Tuesday, October 09, 2007

They say the future's beginning tonight . . .

I've been rather silent on the blog in regards to Radiohead's recent announcement about their seventh proper album, In Rainbows. To recap: if you want it in digital form, you name the price on how much you want to spend for it (and that includes $0). If you want it in double vinyl, you pay $81 after taxes and conversion fees and should receive it well before Christmas. If you want it in double-CD form, you'll have to wait until 2008.

As those who pre-ordered the album digitally await the e-mail that includes the album in a .zip file, an e-mail has circulated about the stats of the MP3 files themselves. They are DRM free, but there's a catch: they are at 160kbps, 32kbps below the standard, CD quality of 192. Now this makes things rather polarizing to me.

I think it's great how the band has given fans a lot of options. Servicing the ones who like the album in physical and digital formats, this plan beautifully bucks the way albums have been released. But the word about the 160kbps is a bit of a setback. And it's an annoying setback.

I know people who listen to a lot of music claim they can't tell the difference between 160 and 192, but I can. I've been aware ever since college as I took a listen to a CD-R combining Errortype: 11's Crank EP and Amplified to Rock. Comparing the sound on my CD-R with the CD I ripped the songs from, I noticed major fluttering/distortion when the band kicked into high gear. The guitar tone wavered more than usual, as did cymbal crashes. So, I've been a stickler for CD-quality MP3s ever since.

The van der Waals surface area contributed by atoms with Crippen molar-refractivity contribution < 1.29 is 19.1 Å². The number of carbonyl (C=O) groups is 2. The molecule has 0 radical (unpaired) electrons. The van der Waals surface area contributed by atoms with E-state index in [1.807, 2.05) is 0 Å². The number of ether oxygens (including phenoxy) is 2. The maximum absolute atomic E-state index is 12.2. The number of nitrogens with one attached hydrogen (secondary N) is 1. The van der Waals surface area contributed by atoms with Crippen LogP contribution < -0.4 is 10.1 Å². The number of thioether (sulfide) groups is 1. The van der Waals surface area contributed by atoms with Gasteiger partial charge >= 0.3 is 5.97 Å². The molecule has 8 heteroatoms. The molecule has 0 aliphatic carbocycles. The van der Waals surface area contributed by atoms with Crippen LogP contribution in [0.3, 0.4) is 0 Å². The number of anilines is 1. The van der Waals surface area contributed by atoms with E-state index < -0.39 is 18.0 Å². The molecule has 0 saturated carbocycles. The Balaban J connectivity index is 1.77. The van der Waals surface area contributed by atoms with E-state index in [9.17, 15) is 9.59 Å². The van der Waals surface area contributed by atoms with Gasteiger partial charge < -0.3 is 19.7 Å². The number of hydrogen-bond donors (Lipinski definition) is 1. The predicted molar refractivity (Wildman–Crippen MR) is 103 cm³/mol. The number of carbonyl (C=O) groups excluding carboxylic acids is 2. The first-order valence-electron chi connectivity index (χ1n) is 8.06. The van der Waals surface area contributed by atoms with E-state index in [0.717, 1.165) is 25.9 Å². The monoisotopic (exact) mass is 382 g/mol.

Yet there is the attitude that this is no big deal. Not a lot of people can tell the difference, so does this really matter? Well, it matters to me. Normally my stubbornness is based out of fear, but in this case, it's more about hearing an album the way the band wanted it to sound. What are your thoughts?

1 comment:

the secret knitter said...

It's great that Radiohead is shaking up the model, and I can't wait to download and listen. I plan on buying the CD whenever it's released, so I paid $0 for it. Essentially I view the download as try-it-until-you-can-buy-it. (The discbox looks great, but I have a hard time plunking down $81 for one album, even with the extras.)

I'm a little surprised that the sound quality is lower, especially since Radiohead seems like a band for audiophiles. Perhaps this is their way of not marginalizing future CD sales while getting the music out there to hardcore fans?